Residents get ticketed for alley parking

January 27, 1993|By Frank D. Roylance | Frank D. Roylance,Staff Writer

For most of the last 32 years, James W. Anderson and his trash trucks have had the alleys of Knettishall and Loch Raven Village pretty much to themselves in the early morning hours.

But not any more.

Today, residents of the 40-year-old rowhouse communities east of Towson have more cars than ever and no room to park them all on the street. "So they park in the alley," Mr. Anderson said.

The results are alleys repeatedly choked by parked cars, preventing trash haulers from getting through.

"It's getting to be a real pain in the neck for me and my men," Mr. Anderson said. Not to mention more than $4,000 in damage claims from residents who say his trucks have ripped off their auto mirrors, crunched their walls or crushed their bushes over the past three years.

It's also a danger to life and property, because where trash trucks can't go, neither can fire trucks.

Now, after months of community meetings, fliers, newsletters, police warnings and other attempts to "educate" residents about the problem, county police have begun to slip $34 parking tickets under the wipers of offending automobiles in the two communities.

"Now we've gotten into the enforcement mode," said Capt. Roger L. Sheets, of the Towson Precinct. Thirty to 40 such tickets have been written in the last two weeks, and "it has heightened awareness of the problem."

Many residents whose awareness has been "heightened" are expected to show up at 7:30 tonight at Pleasant Plains School to discuss the problem with representatives from their community associations, county police, fire and sanitation departments and County Councilman Douglas B. Riley's office.

"I think there are going to be a lot of people there who've gotten tickets who are very angry," said Dale E. Livingston, president of the Knettishall Community Association. "I hope this meeting will be positive and come up with solutions so the majority of people will be happy."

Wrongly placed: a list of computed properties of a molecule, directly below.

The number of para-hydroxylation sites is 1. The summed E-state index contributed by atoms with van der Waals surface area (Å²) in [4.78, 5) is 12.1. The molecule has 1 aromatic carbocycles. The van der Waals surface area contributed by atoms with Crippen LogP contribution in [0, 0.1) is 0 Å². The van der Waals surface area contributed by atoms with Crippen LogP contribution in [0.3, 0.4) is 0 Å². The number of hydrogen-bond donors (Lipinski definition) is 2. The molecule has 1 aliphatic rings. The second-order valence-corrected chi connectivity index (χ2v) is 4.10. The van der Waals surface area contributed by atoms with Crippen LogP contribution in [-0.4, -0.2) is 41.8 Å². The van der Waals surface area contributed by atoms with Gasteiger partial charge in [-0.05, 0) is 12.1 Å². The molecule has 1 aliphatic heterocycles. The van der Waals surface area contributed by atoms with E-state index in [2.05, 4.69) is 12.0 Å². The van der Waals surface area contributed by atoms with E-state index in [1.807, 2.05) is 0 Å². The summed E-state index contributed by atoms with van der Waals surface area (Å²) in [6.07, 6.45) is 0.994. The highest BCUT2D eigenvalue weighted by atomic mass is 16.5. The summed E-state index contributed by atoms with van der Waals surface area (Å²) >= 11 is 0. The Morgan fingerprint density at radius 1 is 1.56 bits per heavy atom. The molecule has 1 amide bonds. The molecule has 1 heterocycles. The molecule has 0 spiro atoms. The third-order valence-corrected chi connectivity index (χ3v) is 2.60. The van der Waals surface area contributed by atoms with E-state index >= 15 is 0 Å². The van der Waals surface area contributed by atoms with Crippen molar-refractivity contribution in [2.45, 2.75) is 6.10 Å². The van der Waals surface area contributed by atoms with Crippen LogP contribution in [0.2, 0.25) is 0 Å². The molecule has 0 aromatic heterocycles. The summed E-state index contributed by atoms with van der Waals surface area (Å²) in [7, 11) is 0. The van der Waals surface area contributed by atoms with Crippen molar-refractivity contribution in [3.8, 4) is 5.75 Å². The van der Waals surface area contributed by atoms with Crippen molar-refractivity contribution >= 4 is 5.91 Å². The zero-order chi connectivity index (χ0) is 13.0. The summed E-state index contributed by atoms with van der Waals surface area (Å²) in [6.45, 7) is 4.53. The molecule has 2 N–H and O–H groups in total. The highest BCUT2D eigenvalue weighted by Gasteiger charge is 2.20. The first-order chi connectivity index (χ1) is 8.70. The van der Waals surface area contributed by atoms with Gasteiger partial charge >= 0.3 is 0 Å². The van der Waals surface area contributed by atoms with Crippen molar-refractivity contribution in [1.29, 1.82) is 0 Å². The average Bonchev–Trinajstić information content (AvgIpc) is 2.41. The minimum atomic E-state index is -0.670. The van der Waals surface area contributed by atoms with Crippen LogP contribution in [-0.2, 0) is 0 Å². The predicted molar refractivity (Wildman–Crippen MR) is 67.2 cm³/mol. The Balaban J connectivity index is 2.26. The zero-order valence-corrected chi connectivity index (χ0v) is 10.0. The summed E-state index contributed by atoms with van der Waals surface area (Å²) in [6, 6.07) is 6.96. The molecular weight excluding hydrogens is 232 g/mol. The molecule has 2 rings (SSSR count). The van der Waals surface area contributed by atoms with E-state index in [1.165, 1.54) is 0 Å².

The root of the problem is narrow alleys, averaging just 16 feet, Mrs. Livingston said. A county ordinance passed in 1989 required that residents leave a 12-foot clearance for emergency vehicles.

"Nothing can park there except maybe a bicycle and leave 12 feet of clearance," she said. But residents park there anyway. They have few alternatives without paving part of their back yards or perhaps parking a block or more away.

So when the trash trucks rumble up the alleys, Mr. Anderson said, his men are frequently forced to walk ahead and move all the garbage cans to one side to make more room. Or they blow their horns hoping someone will come out to move the cars. Or, the drivers will back out and try again from the other end of the alley, or simply skip the block that day.

In some neighborhoods, such as parts of Hillendale, trash collections have been shifted to the street, an eventuality Knettishall and Loch Raven Village hope to avoid for aesthetic reasons.

In other areas, including one particularly troublesome section of Knettishall, the county has posted signs in the alley banning morning parking on trash collection days.

That has helped, county sanitation chief Charles K. Weiss said, but "traffic engineering doesn't want to post every alley."

Besides, said Captain Sheets, trash day parking bans don't ensure that fire trucks can negotiate the alleys at other times.

"We have to maintain access to those alleys for emergency vehicles," he said.

"You don't want a tragedy to heighten peoples' awareness. We're going to have to work together on it."

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